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Tour De Ephs

Three recent Williams Grads are biking across the country this summer! J.J. Augenbraun ’11, Tony Lorenzo ’11, and Christopher Fox ’11 are setting off on their epic adventure in less than a week! Check out their website here.

If you find yourself on their route and would like to meet and talk about Williams, or offer any support or advice, please contact them at

And be sure to join the Purple Peloton following them all summer long!


Expedition Wrap-up

From the (last) entry of the Expedition Blog:

Many of you who attended our events got to hear us on the trip talk about how one of our goals was to provide the common narrative, the connective thread with which to bind these various events and associations in different cities together. An amazing thing about this trip, though, was seeing how, on some level, that was already done for us. Not only do we, as Williams alums, have a shared geographic past and, in many ways, a shared college experience, but also we share many things in common about post-Williams life. I don’t mean to suggest that all of us are doing or have done the same things, far from it. I guess what I mean to say is that, despite the incredible diversity of paths each of us has taken, what was instead highlighted to me are the common failures and successes, the shared narrative, the things that unite us and bring us together. Anyway, enough waxing sentimental, I just thought it was cool and, in some ways reassuring that when we heard all these different stories, we were in some ways hearing the same story. Moving on…


Eclipse Chaser

Prof. Pasachoff will be blogging his trip to southwestern China to watch the longest total solar eclipse of the century on the New York Times’ TierneyLab bog. His first post:

Excitement reigns across southwestern China, as a total eclipse of the sun will cast us in darkness on Wednesday morning here. Broad daylight will turn to the darkness of twilight, and the dazzling diamond ring at the edge of the moon’s silhouette will mark the beginning of totality at 9:33 a.m. here, conveniently for calculation equal to 9:33 at night the evening before in New York.

I’m an astronomer at Williams College, and I’m here with five of my students and two of my Williams professional colleagues, as well as veterans of our past eclipse expeditions. Eclipses are so fantastically beautiful that almost everybody who sees one tries to come back for the next. So we have scientists from Australia and Greece with us, our hosts from past eclipse expeditions.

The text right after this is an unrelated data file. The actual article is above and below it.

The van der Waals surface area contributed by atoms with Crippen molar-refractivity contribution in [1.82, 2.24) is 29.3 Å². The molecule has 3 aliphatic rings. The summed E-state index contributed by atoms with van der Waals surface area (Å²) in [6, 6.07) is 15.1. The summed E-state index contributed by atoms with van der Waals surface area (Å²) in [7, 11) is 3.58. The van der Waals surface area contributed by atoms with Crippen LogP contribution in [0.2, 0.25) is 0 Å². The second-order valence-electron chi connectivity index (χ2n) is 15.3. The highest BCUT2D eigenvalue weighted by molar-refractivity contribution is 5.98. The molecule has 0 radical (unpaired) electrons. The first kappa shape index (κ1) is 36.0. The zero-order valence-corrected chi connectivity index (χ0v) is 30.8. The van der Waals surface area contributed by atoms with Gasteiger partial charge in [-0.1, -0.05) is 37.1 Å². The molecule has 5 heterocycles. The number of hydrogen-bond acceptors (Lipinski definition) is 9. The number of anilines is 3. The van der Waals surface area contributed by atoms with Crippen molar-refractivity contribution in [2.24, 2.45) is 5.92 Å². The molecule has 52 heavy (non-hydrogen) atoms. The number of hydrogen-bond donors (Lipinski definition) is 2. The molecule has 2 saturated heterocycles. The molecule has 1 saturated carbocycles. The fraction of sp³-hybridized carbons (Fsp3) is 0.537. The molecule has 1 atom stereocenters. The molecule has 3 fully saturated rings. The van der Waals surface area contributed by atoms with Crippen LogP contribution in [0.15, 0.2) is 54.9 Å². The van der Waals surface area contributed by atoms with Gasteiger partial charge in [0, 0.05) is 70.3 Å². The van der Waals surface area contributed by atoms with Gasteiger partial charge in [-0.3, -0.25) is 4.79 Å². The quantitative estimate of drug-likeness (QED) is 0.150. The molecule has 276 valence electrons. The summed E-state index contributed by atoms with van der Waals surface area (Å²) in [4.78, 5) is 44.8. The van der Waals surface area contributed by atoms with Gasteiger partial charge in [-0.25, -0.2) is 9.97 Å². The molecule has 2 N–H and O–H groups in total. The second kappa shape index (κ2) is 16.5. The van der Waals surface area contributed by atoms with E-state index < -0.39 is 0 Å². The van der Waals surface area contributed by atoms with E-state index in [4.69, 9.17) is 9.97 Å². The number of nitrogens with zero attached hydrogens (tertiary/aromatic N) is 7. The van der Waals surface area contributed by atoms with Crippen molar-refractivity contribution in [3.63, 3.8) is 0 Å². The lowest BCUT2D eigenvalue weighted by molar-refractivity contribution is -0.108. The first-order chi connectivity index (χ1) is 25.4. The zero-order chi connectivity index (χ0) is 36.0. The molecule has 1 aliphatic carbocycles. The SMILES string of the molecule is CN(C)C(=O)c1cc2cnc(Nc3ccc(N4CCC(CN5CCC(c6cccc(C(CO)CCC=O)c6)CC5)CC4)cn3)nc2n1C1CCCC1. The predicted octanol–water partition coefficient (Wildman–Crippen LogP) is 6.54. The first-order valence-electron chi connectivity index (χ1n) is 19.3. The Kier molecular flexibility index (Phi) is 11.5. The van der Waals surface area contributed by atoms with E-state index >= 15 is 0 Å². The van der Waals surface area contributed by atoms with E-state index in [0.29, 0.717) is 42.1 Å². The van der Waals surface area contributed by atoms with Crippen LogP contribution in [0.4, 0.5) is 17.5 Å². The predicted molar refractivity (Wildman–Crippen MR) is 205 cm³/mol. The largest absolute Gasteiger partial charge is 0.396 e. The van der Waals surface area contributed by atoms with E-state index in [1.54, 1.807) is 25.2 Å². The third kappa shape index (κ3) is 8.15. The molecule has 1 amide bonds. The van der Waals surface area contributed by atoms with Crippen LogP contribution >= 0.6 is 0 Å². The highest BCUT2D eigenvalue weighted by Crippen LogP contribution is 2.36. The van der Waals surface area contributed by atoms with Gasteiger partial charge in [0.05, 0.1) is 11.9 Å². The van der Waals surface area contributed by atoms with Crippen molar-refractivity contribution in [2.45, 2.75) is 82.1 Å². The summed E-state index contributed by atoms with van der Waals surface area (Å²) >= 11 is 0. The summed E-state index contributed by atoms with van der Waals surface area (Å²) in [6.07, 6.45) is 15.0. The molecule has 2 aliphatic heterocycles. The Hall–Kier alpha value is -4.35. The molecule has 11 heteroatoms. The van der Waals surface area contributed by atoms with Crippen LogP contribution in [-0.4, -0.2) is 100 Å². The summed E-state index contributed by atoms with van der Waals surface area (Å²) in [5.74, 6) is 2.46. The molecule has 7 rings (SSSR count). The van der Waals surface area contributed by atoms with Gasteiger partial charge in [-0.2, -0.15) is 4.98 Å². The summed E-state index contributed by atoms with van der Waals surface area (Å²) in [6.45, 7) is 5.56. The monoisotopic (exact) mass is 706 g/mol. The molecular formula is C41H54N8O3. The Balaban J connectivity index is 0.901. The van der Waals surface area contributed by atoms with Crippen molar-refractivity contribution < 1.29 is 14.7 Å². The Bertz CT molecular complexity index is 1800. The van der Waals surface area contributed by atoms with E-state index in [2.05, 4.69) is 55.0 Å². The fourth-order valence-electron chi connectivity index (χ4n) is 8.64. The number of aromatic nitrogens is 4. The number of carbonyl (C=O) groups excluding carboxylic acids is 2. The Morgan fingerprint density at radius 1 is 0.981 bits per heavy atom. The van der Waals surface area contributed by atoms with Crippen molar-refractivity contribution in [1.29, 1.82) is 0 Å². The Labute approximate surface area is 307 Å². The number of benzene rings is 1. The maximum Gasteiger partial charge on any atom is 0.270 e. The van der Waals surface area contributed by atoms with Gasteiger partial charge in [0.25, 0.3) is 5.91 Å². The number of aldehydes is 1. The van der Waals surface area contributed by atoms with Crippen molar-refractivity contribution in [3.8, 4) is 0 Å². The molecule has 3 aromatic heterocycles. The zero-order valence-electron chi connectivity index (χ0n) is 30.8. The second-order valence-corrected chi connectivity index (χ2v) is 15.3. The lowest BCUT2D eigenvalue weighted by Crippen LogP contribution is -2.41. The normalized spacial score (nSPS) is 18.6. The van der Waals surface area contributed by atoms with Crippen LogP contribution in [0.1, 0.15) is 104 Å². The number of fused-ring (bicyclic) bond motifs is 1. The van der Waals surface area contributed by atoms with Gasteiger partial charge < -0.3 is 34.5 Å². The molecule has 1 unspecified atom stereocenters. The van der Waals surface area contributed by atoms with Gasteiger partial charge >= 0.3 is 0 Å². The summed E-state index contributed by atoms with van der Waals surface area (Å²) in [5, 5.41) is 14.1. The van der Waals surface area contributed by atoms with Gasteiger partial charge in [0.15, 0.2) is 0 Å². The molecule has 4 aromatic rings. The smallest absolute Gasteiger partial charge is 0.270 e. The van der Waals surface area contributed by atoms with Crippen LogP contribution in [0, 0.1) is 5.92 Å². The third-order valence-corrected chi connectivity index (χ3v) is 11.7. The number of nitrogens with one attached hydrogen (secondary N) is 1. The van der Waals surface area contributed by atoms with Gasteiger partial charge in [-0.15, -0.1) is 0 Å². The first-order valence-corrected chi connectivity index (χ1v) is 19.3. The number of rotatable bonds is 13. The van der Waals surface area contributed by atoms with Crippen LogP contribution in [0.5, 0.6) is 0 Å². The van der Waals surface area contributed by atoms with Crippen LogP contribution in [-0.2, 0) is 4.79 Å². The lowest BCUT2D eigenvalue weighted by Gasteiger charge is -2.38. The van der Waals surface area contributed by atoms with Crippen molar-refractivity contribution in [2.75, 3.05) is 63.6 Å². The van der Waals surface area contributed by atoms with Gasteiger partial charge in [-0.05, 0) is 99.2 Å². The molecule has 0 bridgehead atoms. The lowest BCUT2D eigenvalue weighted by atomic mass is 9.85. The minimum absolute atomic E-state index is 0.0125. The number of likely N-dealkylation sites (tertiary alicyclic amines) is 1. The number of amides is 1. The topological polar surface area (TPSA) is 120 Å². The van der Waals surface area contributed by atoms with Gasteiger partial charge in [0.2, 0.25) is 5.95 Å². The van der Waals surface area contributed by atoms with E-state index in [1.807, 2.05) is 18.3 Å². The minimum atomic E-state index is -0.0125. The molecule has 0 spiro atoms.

Everything depends on clear weather to view the eclipse, which will last 5 minutes and 36 seconds at our site, perhaps the longest totality that I have ever seen.

We’ve been planning for 18 years for this eclipse, since there is a set of eclipses of various lengths that repeats every 18 years 11 1/3 days, with the 1/3 of a day giving the Earth a chance to turn one-third of the way around.

This year’s is again the longest in that cycle. Eighteen years ago, we were in Hawaii, and 18 years before that, we eclipse scientists were in northwest Kenya. Our more detailed planning started a couple of years ago, when my wife and I came to China to reconnoiter. Yihua Yan, the chief Chinese solar astronomer at the National Astronomical Observatory in Beijing, was our host, and he introduced us to Jin Zhu, the director of the Beijing Planetarium. My wife and I traveled with them to Shanghai and environs, since Shanghai with its twenty million or so people are in the zone of totality. But we worried about our view being impaired by smog in the city or perhap even at the seaside an hour south.

We thus drove inland about 3 hours to the lovely city of Hangzhou, famous for centuries for the beauty of its West Lake area. En route, we went into low mountains, and finally I chose a site at an altitude of about 3000 feet to be sure that we would be above any smog. My grant application to the Committee for Research and Exploration of the National Geographic Society was successful, and it is supporting our basic team.

So here we are, at Tianhuangping, at a hotel next to a pumped-storage reservoir. We have a large terrace, over 50 feet square, reserved for us. Dozens of friends, alumni, and colleagues will be joining our original dozen people by next week. We are working away to get ready.

Check TierneyLab in the next few days for more updates.

Link to NYT article about Pasachoff’s previous eclipse-watching trip to Kastellorizo in 2006


Expedition Video

I appreciate the enthusiasm of all involved, but the music choice is, uh, not what I expected . . .

Good luck on the trip! And a special shout out to Emily Flynn ’09, a former EphBlogger.


Williams Expedition 2009

This sounds pretty darn cool.


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